AMY GOODMAN: You also—you also have the Department of Education misspelling W.E.B. Du Bois’s name in a tweet Sunday honoring the iconic civil rights activist, author, educator W.E.B. Du Bois. It said, “Education must not simply teach work–it must teach life. — W.E.B. DeBois.” Sort of like DeVos, they spelled it, the tweet misspelling his name. This was a few weeks ago.
OLA OJEWUMI: Yes, it’s kind of a history of just being out of touch with Americans and black Americans, African Americans, whatever you want to call it. And I’m just hoping that things do change. I mean, I have faith that, you know, we can come together and unify to, you know, fight discrimination and bigotry. But there needs to be an understanding and more meetings about how to influence the public education system and break the achievement gap, end the school-to-prison pipeline. With the appointment of Jeff Sessions and his rolling back of President Obama’s Hallmark policies phasing out privatized prisons—statistically, privatized prisons don’t save the government or the state any more money. And it’s become an industry to imprison young people and young children. So, though meetings with HBCUs are wonderful, but there needs to be meetings about institutionalized racism and classism that prevents equal education for black youth.
AMY GOODMAN: Ola, we only—we have less than two minutes, but I just want to ask if you could directly address young activists. You have been through so much. You’ve been through a double organ transplant. You’ve conquered cancer. You are still so young. What gives you the strength and courage?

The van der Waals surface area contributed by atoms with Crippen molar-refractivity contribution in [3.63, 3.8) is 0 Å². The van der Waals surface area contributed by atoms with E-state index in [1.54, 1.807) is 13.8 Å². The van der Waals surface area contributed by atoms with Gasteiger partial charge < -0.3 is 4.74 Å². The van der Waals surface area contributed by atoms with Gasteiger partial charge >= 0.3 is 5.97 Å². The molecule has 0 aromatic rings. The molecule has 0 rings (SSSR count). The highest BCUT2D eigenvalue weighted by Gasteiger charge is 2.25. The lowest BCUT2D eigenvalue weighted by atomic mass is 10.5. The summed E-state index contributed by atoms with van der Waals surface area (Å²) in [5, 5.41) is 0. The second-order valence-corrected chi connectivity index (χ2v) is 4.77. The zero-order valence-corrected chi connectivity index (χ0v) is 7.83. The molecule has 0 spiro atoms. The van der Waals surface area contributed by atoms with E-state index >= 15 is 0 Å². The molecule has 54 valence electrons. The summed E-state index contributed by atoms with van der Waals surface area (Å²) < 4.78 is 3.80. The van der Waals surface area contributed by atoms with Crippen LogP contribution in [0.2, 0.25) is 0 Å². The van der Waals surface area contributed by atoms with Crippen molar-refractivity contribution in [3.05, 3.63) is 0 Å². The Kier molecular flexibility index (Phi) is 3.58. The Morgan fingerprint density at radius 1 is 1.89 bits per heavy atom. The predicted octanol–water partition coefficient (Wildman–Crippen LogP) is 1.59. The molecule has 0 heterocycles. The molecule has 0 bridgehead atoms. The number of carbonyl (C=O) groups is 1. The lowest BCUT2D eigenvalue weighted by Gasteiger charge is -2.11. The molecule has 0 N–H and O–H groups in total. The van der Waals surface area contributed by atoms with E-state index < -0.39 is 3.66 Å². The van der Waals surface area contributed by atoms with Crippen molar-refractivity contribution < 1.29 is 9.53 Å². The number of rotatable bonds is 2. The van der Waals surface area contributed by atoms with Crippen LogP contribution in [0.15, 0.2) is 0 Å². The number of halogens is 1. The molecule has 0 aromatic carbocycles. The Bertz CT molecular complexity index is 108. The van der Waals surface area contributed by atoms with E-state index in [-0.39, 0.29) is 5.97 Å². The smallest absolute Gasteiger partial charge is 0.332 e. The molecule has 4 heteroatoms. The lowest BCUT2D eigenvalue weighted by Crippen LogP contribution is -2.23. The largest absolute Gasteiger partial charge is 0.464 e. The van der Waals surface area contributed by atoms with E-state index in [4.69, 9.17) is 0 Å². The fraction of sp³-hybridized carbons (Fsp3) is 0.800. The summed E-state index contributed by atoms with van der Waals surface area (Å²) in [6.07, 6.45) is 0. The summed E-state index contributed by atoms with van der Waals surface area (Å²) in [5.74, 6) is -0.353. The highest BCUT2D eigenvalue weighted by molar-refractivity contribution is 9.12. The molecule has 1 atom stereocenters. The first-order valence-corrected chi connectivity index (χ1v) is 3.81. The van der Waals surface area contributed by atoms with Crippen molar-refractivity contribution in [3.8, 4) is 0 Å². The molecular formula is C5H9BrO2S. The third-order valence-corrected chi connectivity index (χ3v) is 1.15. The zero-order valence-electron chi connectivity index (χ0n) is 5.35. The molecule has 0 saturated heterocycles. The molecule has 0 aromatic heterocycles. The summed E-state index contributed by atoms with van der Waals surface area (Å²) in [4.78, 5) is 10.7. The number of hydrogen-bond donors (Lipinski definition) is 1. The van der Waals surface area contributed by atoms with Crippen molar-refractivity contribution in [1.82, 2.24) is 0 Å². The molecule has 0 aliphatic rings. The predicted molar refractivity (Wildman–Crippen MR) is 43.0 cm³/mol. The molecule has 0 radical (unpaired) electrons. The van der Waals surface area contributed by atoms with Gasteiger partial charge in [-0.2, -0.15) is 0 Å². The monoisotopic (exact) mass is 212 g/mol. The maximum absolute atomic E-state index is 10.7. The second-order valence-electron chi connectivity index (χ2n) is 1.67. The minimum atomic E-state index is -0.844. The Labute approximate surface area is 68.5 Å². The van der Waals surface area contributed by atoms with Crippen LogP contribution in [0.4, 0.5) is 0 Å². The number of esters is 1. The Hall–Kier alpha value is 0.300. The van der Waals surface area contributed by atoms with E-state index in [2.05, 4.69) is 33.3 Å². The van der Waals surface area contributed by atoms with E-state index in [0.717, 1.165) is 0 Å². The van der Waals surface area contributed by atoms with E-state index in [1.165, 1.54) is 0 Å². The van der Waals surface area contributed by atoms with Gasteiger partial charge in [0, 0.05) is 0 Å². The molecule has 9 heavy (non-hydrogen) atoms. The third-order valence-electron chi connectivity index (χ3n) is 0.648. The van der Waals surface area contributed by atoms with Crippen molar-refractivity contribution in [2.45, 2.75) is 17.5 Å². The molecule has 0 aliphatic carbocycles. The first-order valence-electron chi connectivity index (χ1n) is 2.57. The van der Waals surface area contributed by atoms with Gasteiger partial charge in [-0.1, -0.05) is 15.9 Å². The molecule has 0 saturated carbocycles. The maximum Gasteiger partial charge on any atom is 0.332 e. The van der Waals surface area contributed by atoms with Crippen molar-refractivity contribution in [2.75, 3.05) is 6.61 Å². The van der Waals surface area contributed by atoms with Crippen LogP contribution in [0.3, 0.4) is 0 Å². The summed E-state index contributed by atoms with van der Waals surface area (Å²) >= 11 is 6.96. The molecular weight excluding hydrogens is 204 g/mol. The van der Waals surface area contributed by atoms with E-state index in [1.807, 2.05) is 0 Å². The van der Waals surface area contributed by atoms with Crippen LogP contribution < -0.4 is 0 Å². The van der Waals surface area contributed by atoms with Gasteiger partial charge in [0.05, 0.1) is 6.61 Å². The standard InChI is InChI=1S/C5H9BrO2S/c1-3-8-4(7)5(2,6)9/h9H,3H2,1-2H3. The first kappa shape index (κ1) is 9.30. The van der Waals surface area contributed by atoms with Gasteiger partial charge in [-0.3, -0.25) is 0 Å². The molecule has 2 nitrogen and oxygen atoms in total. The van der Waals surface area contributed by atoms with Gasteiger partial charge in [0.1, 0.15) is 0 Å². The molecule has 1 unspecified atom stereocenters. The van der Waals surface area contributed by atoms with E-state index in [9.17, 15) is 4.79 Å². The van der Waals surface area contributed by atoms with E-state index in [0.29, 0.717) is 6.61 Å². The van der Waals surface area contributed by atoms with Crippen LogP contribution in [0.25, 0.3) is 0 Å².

OLA OJEWUMI: I get strength from my community and seeing the problems in the world. I knew I was meant to do social justice when, in recent months, I’ve watched the news and literally been brought down to tears about the way America is headed and about the regression.
So, my message to young activists is: Continue to advocate. Draw inspiration from what you see. Don’t change the channel. Don’t ignore what’s going on in the world. Watch what makes you angry, so it can keep you fired up and keep you in the trenches fighting, because change does not just get done on the Hill. It gets done with your voices and your advocacy. So, continue to go to these town halls and speak out about the ACA and why we need it. Continue to speak out about anti-Semitism, anti-blackness, Islamophobia, all of that. And be sure to be inclusive of your movements. Particularly, 50 percent of police brutality victims are people with disabilities. Our rights and our images are not in the forefront, whether it be the sexual assault—sexual assault, anti-campus-rape movement or, you know, Black Lives Matter. They’ve done influential work, but we need representation, because people with disabilities, people in wheelchairs, our rights matter, too. And we need to be included in the discussion. So, make sure your movements are inclusive of everyone, from every background. And, you know, we can really change the world together.